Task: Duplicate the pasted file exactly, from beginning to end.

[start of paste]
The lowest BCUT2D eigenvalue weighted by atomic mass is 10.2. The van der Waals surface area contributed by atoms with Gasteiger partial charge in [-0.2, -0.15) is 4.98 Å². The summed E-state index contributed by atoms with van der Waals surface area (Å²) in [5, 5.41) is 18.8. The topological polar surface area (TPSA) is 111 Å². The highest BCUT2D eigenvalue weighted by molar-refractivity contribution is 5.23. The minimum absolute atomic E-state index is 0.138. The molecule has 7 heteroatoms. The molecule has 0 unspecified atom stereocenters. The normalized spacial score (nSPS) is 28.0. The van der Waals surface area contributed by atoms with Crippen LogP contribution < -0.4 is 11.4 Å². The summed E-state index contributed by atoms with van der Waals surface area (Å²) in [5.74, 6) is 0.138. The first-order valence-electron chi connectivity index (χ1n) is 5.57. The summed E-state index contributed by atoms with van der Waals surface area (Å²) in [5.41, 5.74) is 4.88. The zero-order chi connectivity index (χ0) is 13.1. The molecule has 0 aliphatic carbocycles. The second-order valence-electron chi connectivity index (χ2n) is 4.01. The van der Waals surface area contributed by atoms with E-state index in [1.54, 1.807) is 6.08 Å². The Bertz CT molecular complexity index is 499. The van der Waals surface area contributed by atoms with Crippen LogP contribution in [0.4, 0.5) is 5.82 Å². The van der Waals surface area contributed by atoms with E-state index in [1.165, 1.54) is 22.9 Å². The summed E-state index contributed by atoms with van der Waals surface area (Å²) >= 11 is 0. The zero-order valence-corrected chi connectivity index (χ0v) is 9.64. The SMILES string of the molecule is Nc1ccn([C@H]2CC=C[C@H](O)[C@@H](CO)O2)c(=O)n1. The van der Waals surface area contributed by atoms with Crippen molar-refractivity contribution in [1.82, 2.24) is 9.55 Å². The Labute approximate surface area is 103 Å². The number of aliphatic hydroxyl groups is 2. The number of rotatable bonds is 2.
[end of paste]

The lowest BCUT2D eigenvalue weighted by atomic mass is 10.2. The van der Waals surface area contributed by atoms with Gasteiger partial charge in [-0.2, -0.15) is 4.98 Å². The summed E-state index contributed by atoms with van der Waals surface area (Å²) in [5, 5.41) is 18.8. The topological polar surface area (TPSA) is 111 Å². The highest BCUT2D eigenvalue weighted by molar-refractivity contribution is 5.23. The minimum absolute atomic E-state index is 0.138. The molecule has 7 heteroatoms. The molecule has 0 unspecified atom stereocenters. The normalized spacial score (nSPS) is 28.0. The van der Waals surface area contributed by atoms with Crippen LogP contribution < -0.4 is 11.4 Å². The summed E-state index contributed by atoms with van der Waals surface area (Å²) in [5.74, 6) is 0.138. The first-order valence-electron chi connectivity index (χ1n) is 5.57. The summed E-state index contributed by atoms with van der Waals surface area (Å²) in [5.41, 5.74) is 4.88. The zero-order chi connectivity index (χ0) is 13.1. The molecule has 0 aliphatic carbocycles. The second-order valence-electron chi connectivity index (χ2n) is 4.01. The van der Waals surface area contributed by atoms with E-state index in [1.54, 1.807) is 6.08 Å². The Bertz CT molecular complexity index is 499. The van der Waals surface area contributed by atoms with Crippen LogP contribution in [0.4, 0.5) is 5.82 Å². The van der Waals surface area contributed by atoms with E-state index in [1.165, 1.54) is 22.9 Å². The summed E-state index contributed by atoms with van der Waals surface area (Å²) >= 11 is 0. The zero-order valence-corrected chi connectivity index (χ0v) is 9.64. The SMILES string of the molecule is Nc1ccn([C@H]2CC=C[C@H](O)[C@@H](CO)O2)c(=O)n1. The van der Waals surface area contributed by atoms with Crippen molar-refractivity contribution in [1.82, 2.24) is 9.55 Å². The Labute approximate surface area is 103 Å². The number of aliphatic hydroxyl groups is 2. The number of rotatable bonds is 2.